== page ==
Running an AgriTech specific recruitment business means that I spend my time working with companies in the AgriFood domain when it comes to recruiting for roles that are non-traditional for the sector. This sees me working on roles in Software Engineering, AI & Robotics, Data and various Engineering disciplines, as well as commercially oriented roles focused on a tech service.
For start-ups, or perhaps more established entities delving into the tech market for the first time, recruitment can mean stepping outside of the Agri world and into a wild-west where you’ll be fighting tooth and nail for the in-demand talent you need, against companies across the likes of Banking, Retail, Energy, Healthcare and any other sector you can think of.
This post focuses on elements that need consideration before you even dip your toe into the water and start engaging with candidates. Some may seem obvious, but hopefully, there’ll be one or two you hadn’t thought of which will help you on your way…
Does what you’re looking for exist? You may have 3-4 business needs that require addressing, varying from Sales through to Software Development – but, if you’re expecting one miracle worker to solve all of these, you might have to think again. With the odd exception, generally, people will specialise in one discipline; so you need to decide which of these is the most pressing, or work out if you can recruit for more than one post.
How challenging is the role to fill? You’ve decided that your requirements are feasible and it’s all systems go. Will it be straightforward though? Software Engineers and Data Scientists, for example, are established role types – but are still notoriously hard to find and attract. Are you looking for a skillset that is abundantly available, or is this a highly specialist role that could prove challenging?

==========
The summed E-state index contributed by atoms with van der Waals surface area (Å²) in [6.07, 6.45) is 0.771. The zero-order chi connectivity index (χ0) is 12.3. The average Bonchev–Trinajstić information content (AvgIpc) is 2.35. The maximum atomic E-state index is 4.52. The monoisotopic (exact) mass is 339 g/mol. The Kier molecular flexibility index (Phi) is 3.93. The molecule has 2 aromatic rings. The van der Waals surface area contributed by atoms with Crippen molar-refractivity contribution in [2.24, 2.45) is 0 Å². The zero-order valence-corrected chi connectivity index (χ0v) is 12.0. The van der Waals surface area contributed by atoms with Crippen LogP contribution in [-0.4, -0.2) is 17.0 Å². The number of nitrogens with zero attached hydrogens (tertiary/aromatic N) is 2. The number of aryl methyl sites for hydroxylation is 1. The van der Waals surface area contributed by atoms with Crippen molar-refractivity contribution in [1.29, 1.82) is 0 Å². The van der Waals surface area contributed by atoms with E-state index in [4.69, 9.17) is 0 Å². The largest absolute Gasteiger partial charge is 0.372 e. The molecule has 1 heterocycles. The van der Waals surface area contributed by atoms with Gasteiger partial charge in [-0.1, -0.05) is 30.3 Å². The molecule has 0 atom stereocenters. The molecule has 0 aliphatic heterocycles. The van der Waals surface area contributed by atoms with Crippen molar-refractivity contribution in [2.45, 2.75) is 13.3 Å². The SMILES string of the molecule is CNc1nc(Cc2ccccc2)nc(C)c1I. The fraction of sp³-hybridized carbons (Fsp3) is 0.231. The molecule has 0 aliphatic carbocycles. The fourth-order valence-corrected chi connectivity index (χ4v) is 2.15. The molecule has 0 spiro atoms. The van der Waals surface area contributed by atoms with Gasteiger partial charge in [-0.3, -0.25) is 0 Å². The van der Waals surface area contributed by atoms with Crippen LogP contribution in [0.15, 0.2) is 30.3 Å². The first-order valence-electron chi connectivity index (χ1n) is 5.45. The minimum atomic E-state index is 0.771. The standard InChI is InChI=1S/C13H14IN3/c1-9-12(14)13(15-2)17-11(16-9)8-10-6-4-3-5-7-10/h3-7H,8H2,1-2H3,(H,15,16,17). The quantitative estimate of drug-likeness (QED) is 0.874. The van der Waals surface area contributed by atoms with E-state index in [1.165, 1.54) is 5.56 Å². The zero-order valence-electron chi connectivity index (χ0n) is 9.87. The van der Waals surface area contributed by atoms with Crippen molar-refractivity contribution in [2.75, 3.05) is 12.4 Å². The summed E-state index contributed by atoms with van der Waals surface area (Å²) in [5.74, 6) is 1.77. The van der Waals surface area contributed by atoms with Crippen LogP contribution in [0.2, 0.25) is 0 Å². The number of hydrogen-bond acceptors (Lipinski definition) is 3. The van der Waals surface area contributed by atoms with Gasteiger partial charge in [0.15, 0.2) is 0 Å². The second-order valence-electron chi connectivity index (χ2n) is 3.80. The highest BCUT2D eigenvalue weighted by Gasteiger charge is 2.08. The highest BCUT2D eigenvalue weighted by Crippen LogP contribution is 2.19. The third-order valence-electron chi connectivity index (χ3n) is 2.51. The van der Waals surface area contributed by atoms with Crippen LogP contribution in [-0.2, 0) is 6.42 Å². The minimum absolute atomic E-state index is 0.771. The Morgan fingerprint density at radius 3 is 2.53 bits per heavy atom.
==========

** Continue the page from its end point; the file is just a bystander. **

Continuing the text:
Can you make life easier for yourself? If, based on the above point, you’ve deduced that this could be challenging, can you take measures to open up the pool of viable candidates? Some flexibility on aspects such as remote working or the role requirements (could elements be learned on the job?) can significantly facilitate your journey.
What do you have to offer? What is standout or unique about you and your proposition that will be enough to not only convince somebody that the upheaval of changing jobs is worthwhile, but also that you should be their first choice versus the other parties vying for their attention? How are you making your ‘USPs’ (Unique Selling Points) apparent to candidates?
Do you have an interview & selection plan? What type of interview(s) do you want to carry out and across how many stages? Are all decision-makers agreed on what is needed and reading from the same hymn-sheet? Will your process give people a chance? Of course, the barrier for entry can’t be set too low… but, on the other hand, a process that is overly arduous or drawn-out may result in great candidates being ruled out for minor imperfections or becoming disengaged.
Do you have the time? You doubtless have other tasks and responsibilities that require attention; do you have the time to make this a priority right now? Can you review CVs in good time? Do you have time to vet candidates on the basics (e.g. salary expectations, are they serious about looking or just ‘window shopping’, etc) before committing to interview? Are you and all other decisions makers available to move through the interview process at sufficient rapidity?